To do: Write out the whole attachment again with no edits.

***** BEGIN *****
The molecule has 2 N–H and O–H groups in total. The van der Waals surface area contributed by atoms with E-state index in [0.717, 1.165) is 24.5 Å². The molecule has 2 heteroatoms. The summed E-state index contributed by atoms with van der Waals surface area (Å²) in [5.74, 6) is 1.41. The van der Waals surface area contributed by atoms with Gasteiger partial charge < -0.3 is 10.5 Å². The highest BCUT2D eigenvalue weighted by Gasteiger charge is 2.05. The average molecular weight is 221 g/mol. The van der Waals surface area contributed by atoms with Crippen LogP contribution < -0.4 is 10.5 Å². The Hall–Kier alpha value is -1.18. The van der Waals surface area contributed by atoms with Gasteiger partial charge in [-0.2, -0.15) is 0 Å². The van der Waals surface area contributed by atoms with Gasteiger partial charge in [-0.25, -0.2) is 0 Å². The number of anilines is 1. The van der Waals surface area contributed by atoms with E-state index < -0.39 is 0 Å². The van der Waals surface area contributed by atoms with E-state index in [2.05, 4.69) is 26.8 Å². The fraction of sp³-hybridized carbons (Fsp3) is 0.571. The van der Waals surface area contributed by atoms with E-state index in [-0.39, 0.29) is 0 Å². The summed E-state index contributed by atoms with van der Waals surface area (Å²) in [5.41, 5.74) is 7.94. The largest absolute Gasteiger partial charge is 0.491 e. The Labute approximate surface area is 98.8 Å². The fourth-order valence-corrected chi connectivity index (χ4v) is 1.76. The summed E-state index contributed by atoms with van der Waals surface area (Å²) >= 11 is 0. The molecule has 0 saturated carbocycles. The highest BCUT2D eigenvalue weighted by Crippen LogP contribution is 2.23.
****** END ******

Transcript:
The molecule has 2 N–H and O–H groups in total. The van der Waals surface area contributed by atoms with E-state index in [0.717, 1.165) is 24.5 Å². The molecule has 2 heteroatoms. The summed E-state index contributed by atoms with van der Waals surface area (Å²) in [5.74, 6) is 1.41. The van der Waals surface area contributed by atoms with Gasteiger partial charge < -0.3 is 10.5 Å². The highest BCUT2D eigenvalue weighted by Gasteiger charge is 2.05. The average molecular weight is 221 g/mol. The van der Waals surface area contributed by atoms with Crippen LogP contribution < -0.4 is 10.5 Å². The Hall–Kier alpha value is -1.18. The van der Waals surface area contributed by atoms with Gasteiger partial charge in [-0.2, -0.15) is 0 Å². The van der Waals surface area contributed by atoms with Gasteiger partial charge in [-0.25, -0.2) is 0 Å². The number of anilines is 1. The van der Waals surface area contributed by atoms with E-state index < -0.39 is 0 Å². The van der Waals surface area contributed by atoms with E-state index in [2.05, 4.69) is 26.8 Å². The fraction of sp³-hybridized carbons (Fsp3) is 0.571. The van der Waals surface area contributed by atoms with E-state index in [-0.39, 0.29) is 0 Å². The summed E-state index contributed by atoms with van der Waals surface area (Å²) in [5.41, 5.74) is 7.94. The largest absolute Gasteiger partial charge is 0.491 e. The Labute approximate surface area is 98.8 Å². The fourth-order valence-corrected chi connectivity index (χ4v) is 1.76. The summed E-state index contributed by atoms with van der Waals surface area (Å²) >= 11 is 0. The molecule has 0 saturated carbocycles. The highest BCUT2D eigenvalue weighted by Crippen LogP contribution is 2.23.